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Scientists Revive a Giant 30,000 Year Old Virus From Ice 121

Posted by samzenpus
from the I-saw-this-movie dept.
bmahersciwriter writes "It might be terrifying if we were amoebae. Instead, it's just fascinating. The virus, found in a hunk of Siberian ice, is huge, but also loosely packaged, which is strange says evolutionary biologist Jean-Michel Claverie: 'We thought it was a property of viruses that they pack DNA extremely tightly into the smallest particle possible, but this guy is 150 times less compacted than any bacteriophage [viruses that infect bacteria]. We don't understand anything anymore!'"
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Scientists Revive a Giant 30,000 Year Old Virus From Ice

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  • 30,000 years old? (Score:5, Insightful)

    by Zaiff Urgulbunger (591514) on Monday March 03, 2014 @07:39PM (#46392031)
    I'm surprised this thing is very different to modern viruses given that it's *only* 30K years old. I appreciate these things are always evolving, but I would've thought they'd have done most of their evolving in the previous 3-billion years or whatever. So presumably, being big wasn't a problem for a virus until relatively recently?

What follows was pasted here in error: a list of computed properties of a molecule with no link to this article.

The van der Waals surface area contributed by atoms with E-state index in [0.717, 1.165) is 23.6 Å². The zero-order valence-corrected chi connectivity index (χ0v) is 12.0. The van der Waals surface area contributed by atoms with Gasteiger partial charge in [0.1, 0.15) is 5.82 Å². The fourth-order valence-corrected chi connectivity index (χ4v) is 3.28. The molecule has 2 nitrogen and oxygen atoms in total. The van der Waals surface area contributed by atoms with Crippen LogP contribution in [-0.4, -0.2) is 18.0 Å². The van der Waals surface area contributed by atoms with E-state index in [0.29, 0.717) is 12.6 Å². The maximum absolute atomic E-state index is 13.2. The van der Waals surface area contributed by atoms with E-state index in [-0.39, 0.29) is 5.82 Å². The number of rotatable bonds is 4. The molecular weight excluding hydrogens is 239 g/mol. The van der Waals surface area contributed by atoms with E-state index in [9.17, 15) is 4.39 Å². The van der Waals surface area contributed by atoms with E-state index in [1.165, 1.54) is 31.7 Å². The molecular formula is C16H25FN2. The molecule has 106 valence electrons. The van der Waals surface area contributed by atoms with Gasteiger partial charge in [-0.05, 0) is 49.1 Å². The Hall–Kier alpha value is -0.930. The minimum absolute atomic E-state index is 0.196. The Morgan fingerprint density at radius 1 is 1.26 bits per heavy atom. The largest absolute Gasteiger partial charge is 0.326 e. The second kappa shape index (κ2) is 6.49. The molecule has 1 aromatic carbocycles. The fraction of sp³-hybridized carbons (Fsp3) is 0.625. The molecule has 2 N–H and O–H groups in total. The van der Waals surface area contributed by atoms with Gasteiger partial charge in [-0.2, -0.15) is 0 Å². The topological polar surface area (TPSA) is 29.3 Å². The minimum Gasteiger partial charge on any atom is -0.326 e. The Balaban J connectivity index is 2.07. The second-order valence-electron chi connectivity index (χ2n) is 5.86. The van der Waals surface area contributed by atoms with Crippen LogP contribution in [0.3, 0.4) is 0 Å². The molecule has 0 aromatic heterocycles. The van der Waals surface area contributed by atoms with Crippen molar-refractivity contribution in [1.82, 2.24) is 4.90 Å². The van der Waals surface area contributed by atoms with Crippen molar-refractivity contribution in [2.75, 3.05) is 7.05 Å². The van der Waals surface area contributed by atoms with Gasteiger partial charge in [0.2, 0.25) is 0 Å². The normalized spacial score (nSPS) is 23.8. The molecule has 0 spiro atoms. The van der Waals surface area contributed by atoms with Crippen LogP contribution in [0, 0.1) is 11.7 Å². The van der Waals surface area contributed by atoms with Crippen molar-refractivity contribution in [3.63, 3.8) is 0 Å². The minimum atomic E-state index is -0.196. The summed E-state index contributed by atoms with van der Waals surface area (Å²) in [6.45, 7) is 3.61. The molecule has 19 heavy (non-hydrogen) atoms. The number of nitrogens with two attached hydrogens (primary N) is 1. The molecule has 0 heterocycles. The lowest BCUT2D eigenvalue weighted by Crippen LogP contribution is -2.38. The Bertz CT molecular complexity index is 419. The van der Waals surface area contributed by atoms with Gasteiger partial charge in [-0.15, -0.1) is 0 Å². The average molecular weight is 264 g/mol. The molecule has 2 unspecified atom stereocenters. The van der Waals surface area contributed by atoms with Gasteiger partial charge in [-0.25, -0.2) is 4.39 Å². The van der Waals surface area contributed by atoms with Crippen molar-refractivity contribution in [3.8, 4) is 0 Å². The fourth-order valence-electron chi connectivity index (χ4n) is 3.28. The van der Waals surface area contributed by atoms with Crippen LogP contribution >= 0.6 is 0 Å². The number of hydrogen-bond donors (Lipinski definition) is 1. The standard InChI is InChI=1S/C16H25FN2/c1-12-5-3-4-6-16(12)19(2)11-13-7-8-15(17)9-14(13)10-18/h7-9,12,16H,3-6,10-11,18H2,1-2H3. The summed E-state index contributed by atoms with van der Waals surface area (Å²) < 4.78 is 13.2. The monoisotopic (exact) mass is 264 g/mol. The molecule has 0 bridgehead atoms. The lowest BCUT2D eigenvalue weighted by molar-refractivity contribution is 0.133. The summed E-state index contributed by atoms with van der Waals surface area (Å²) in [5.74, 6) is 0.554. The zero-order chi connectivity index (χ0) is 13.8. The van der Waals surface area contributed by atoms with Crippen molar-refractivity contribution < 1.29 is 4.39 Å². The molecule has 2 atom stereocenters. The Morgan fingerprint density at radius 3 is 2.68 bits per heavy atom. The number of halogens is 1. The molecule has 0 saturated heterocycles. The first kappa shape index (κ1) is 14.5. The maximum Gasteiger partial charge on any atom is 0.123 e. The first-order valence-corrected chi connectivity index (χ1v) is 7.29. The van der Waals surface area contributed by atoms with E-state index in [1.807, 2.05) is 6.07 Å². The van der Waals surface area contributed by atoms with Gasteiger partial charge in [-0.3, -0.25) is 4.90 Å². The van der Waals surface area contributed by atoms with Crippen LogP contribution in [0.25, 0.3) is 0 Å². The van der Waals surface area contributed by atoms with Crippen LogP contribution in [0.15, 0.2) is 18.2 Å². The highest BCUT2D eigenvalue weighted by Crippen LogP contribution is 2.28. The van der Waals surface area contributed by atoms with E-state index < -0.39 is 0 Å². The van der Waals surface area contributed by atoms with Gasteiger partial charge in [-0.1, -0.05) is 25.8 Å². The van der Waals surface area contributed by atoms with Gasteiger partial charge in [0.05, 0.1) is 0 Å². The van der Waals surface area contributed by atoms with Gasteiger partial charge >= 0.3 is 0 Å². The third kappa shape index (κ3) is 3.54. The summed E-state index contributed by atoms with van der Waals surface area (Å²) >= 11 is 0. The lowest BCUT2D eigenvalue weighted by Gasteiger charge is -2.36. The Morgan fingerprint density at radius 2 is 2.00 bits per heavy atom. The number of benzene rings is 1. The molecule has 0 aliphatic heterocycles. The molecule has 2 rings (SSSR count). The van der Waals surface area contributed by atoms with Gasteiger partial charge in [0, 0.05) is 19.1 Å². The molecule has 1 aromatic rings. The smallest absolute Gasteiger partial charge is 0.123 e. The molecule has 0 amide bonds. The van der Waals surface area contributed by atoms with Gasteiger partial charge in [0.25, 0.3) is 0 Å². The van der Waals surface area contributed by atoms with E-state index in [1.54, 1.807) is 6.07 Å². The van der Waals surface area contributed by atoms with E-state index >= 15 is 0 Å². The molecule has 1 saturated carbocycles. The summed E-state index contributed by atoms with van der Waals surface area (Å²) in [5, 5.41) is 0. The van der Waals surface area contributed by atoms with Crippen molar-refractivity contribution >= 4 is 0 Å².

• by Mortiss (812218) on Monday March 03, 2014 @07:56PM (#46392191)
    Well, these viruses may have found a relatively safe niche in a biosphere, where large genome is not a huge disadvantage and simply stayed that way. These giant viruses (http://en.wikipedia.org/wiki/Mimivirus) seem to have acquired a large number of metabolic genes from their hosts, which in case of human viruses would be very disadvantageous, since in this environment large = easier to detect and eradicate.
  • by Anonymous Coward on Monday March 03, 2014 @10:49PM (#46393439)

    I'm surprised this thing is very different to modern viruses given that it's *only* 30K years old. I appreciate these things are always evolving, but I would've thought they'd have done most of their evolving in the previous 3-billion years or whatever. So presumably, being big wasn't a problem for a virus until relatively recently?

    You're displaying your ignorance I'm afraid, and I don't mean that disparagingly. Viruses are short lived and the number of copies that reproduce is huge. That makes (at least some of) them ideal for studying evolution in short time spans. HIV/AIDS is a key one for studying evolution.

    http://evolution.berkeley.edu/evosite/relevance/IA2HIV.shtml

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